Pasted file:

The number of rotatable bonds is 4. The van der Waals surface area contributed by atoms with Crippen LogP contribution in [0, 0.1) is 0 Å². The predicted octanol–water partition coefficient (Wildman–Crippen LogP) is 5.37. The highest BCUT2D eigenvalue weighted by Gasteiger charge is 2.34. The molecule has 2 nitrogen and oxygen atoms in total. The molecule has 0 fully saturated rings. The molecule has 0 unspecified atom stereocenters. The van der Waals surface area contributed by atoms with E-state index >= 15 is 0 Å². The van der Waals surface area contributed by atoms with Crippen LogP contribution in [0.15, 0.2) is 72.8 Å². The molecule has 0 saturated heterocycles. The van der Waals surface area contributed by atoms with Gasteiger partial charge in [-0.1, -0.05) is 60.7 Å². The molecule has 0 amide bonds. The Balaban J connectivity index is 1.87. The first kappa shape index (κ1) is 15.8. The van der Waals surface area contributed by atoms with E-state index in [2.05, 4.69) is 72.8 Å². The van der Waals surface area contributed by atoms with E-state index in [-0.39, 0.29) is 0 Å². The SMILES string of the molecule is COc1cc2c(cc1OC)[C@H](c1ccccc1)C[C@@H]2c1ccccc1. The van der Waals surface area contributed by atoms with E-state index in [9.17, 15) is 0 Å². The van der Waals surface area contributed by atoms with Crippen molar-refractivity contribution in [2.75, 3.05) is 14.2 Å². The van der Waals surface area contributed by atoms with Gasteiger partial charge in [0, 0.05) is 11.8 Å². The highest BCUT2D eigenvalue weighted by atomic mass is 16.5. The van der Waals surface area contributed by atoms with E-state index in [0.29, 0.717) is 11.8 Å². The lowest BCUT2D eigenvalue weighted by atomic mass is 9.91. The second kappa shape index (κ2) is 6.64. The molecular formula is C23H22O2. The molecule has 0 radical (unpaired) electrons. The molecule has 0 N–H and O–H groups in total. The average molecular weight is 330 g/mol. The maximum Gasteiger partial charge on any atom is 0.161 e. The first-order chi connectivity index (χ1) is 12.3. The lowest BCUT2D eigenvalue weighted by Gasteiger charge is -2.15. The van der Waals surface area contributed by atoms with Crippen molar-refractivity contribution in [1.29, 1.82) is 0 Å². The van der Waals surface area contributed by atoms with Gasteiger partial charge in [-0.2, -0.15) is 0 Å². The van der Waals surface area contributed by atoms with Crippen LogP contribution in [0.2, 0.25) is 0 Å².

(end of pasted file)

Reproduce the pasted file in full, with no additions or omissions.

The number of rotatable bonds is 4. The van der Waals surface area contributed by atoms with Crippen LogP contribution in [0, 0.1) is 0 Å². The predicted octanol–water partition coefficient (Wildman–Crippen LogP) is 5.37. The highest BCUT2D eigenvalue weighted by Gasteiger charge is 2.34. The molecule has 2 nitrogen and oxygen atoms in total. The molecule has 0 fully saturated rings. The molecule has 0 unspecified atom stereocenters. The van der Waals surface area contributed by atoms with E-state index >= 15 is 0 Å². The van der Waals surface area contributed by atoms with Crippen LogP contribution in [0.15, 0.2) is 72.8 Å². The molecule has 0 saturated heterocycles. The van der Waals surface area contributed by atoms with Gasteiger partial charge in [-0.1, -0.05) is 60.7 Å². The molecule has 0 amide bonds. The Balaban J connectivity index is 1.87. The first kappa shape index (κ1) is 15.8. The van der Waals surface area contributed by atoms with E-state index in [2.05, 4.69) is 72.8 Å². The van der Waals surface area contributed by atoms with E-state index in [-0.39, 0.29) is 0 Å². The SMILES string of the molecule is COc1cc2c(cc1OC)[C@H](c1ccccc1)C[C@@H]2c1ccccc1. The van der Waals surface area contributed by atoms with E-state index in [9.17, 15) is 0 Å². The van der Waals surface area contributed by atoms with Crippen molar-refractivity contribution in [2.75, 3.05) is 14.2 Å². The van der Waals surface area contributed by atoms with Gasteiger partial charge in [0, 0.05) is 11.8 Å². The highest BCUT2D eigenvalue weighted by atomic mass is 16.5. The van der Waals surface area contributed by atoms with E-state index in [0.29, 0.717) is 11.8 Å². The lowest BCUT2D eigenvalue weighted by atomic mass is 9.91. The second kappa shape index (κ2) is 6.64. The molecular formula is C23H22O2. The molecule has 0 radical (unpaired) electrons. The molecule has 0 N–H and O–H groups in total. The average molecular weight is 330 g/mol. The maximum Gasteiger partial charge on any atom is 0.161 e. The first-order chi connectivity index (χ1) is 12.3. The lowest BCUT2D eigenvalue weighted by Gasteiger charge is -2.15. The van der Waals surface area contributed by atoms with Crippen molar-refractivity contribution in [1.29, 1.82) is 0 Å². The van der Waals surface area contributed by atoms with Gasteiger partial charge in [-0.2, -0.15) is 0 Å². The van der Waals surface area contributed by atoms with Crippen LogP contribution in [0.2, 0.25) is 0 Å².